I guess it depends on how fetishistic you consider yourself vis. getting another Sherlockian's annotations to texts which are available everywhere, even free on the Internet.  It is a very handsome product.  And it made Leslie Klinger's name as the Baring-Gould of his generation--he is our preeminent American Sherlockian on the basis of these, so there's that.  Hard to believe that a Sherlockian of this stature is still laboring at the bar, isn't it?  (Mr. Klinger is a lawyer.  David Marcum is a civil engineer.  Sherlockian scholarship doesn't pay toffee, evidently.)  99 pounds would buy  a LOT of other wonderful pastiches . . .but if you've gotta have it, you've gotta have it. 

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£99 is around $130. You could definately do some damage with these books. I think that the heaviest book I have had to be Vincent Bugliosi’s ‘Reclaiming History’ om The JFK assassination which runs to around 1600 pages (it did take him 20 years to research and write though.)

Christmas and birthdays are always the time to start dropping hints about books you’d like

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I just noticed that I’ve been promoted

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Regarding the annotated volumes --  they're apparently of great interest to the seasoned Holmes fanatic, but based on my own experience, a Homes newbie may be far better off buying instead a good-quality paperback set of just the stories and novels, one volume at a time if you like, and at a used-book store if money is a major issue.
 
I started off trying to read the Baring-Gould that I inherited from my father, and bogging down horribly.  Then I tried reading a little paperback "Adventures" that I'd also gotten from him, and actually enjoyed reading the stories.  I think there were two problems with the B-G:  The volumes are HEAVY!  If you like to read with the book lying on a table or on your lap, I don't suppose that'd be a problem, but I like to hold a book in my hands, which is uncomfortable and logistically difficult with the B-G.  Also, with the plain stories, I could read right through, whereas with the B-G, I kept being distracted by the notes.  Besides, it seemed to me that he'd annotated a whole bunch of stuff that wasn't of urgent interest to me, whereas the questions that I actually did wonder about went unnoted.
 
In short, my advice to a newbie is to read the stories first, in whatever format suits you (I believe the stories are even available as free downloads for Kindle and the like).  Then if you find yourself becoming a fanatic, check prices on the annotated versions -- and again, I recommend going to a used-book store unless money is no object.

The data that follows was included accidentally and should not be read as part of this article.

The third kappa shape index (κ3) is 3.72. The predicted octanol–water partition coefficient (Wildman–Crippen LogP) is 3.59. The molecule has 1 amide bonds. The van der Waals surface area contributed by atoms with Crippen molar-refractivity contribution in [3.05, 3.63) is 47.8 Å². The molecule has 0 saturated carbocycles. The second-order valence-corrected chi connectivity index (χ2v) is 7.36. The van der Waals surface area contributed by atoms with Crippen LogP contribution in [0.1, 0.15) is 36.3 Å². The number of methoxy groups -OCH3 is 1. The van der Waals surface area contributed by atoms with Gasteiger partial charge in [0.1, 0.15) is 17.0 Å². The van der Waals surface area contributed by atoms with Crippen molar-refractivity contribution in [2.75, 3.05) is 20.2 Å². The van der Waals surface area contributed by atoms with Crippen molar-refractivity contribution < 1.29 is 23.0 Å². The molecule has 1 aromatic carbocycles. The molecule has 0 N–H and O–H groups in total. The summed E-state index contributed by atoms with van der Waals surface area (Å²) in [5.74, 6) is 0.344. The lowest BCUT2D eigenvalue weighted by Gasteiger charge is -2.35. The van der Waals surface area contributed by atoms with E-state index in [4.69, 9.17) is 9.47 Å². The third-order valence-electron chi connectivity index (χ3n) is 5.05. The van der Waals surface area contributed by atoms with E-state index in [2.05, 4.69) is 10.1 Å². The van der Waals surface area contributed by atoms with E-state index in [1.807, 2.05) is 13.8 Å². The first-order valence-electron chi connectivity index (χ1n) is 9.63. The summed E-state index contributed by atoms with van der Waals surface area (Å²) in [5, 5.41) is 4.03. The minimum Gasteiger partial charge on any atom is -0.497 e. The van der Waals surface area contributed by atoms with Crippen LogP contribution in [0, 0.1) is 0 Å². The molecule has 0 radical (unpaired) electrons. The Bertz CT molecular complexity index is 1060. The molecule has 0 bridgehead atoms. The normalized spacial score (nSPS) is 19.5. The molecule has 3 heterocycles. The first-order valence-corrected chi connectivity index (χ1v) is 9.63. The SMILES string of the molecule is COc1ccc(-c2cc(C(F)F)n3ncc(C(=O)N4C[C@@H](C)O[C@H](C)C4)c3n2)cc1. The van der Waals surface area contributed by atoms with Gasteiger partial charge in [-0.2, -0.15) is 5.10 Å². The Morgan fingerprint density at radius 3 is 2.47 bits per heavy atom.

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Absolutely Carol.

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Vis. my earlier comments about Watson's Wives, here is the dubious 'scholarship' I was thinking of.  This paper was the keynote at the Dayton (OH) ACD symposium in 2002, and has been having a life on the Internet, aggrieving fans of Doctor Watson ever since.

 

"Counting Watson's Wives"

by Brad Keefauver

 

http://www.sherlockpeoria.net/Who_is_Sherlock/WatsonsWives.html

 

 

 

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Vis. my earlier comments about Watson's Wives, here is the dubious 'scholarship' I was thinking of.  This paper was the keynote at the Dayton (OH) ACD symposium in 2002, and has been having a life on the Internet, aggrieving fans of Doctor Watson ever since.

 

"Counting Watson's Wives"

by Brad Keefauver

 

http://www.sherlockpeoria.net/Who_is_Sherlock/WatsonsWives.html

I get a "not found" error from that link, but by googling the title and author's name that you provided, I came up with this link, which did allow me to read Mr. Keefauver's paper.

 

I actually enjoyed it, because I have the feeling that Mr. K. wrote it a bit tongue in cheek.  Everything he proposes presumably *could* have happened, and it's interesting to consider the what-if's.  By the way, that American first wife is from "The Angles of Darkness," a play by Conan Doyle himself, so she can't be easily dismissed.

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By the way, do you happen to know the title of his chronological list of Holmes stories that Keefauver mentions having posted online some years back?

 

Added:  Never mind -- here it is.  And apparently each story title is a link to his rationale for placing it thusly in his version of the chronology.  Neat!

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I might wish I was more Sherlockian, but I recognize the inevitability of my nature and accept that I am a Watson.

I love words and stories.  My impulse is to romanticize antiseptic 'facts' whenever possible.  Makes for a better story that way.  I am not immune to Logic, but I am and always have been, a Romantic at heart.

Secretly I yearn to be a Bohemian and have grand Adventures, and even wouldn't mind learning how to shoot a revolver, but I desist because my hand-eye coordination stinks.

I love to eat, and can wax rhapsodic about meals I have eaten.

Creature comforts are important to me.

Money problems, chiefly the lack of it, are constant.  I don't gamble; I buy books and craft beers instead.

Of all the sciences, Biology was the one I liked the best.  I like to think I am strong at the sight of blood and can be efficient around wounds, but then, I have never had to see a man's intestines hanging out of his body or anything really gross.

I consider myself to be an absolutely loyal friend, so long as one does not violate my trust too many times . . or the law.

Ways in which I am like SH: Love for music and being a slob.  

If I had to pick a Sherlock to represent myself . . ?  Probably Basil Rathbone.  Jeremy Brett and Robert Stephens's Sherlocks are too energetic. :)

 

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3 hours ago, Hikari said:

I love words and stories.  My impulse is to romanticize antiseptic 'facts' whenever possible.  Makes for a better story that way.  I am not immune to Logic, but I am and always have been, a Romantic at heart.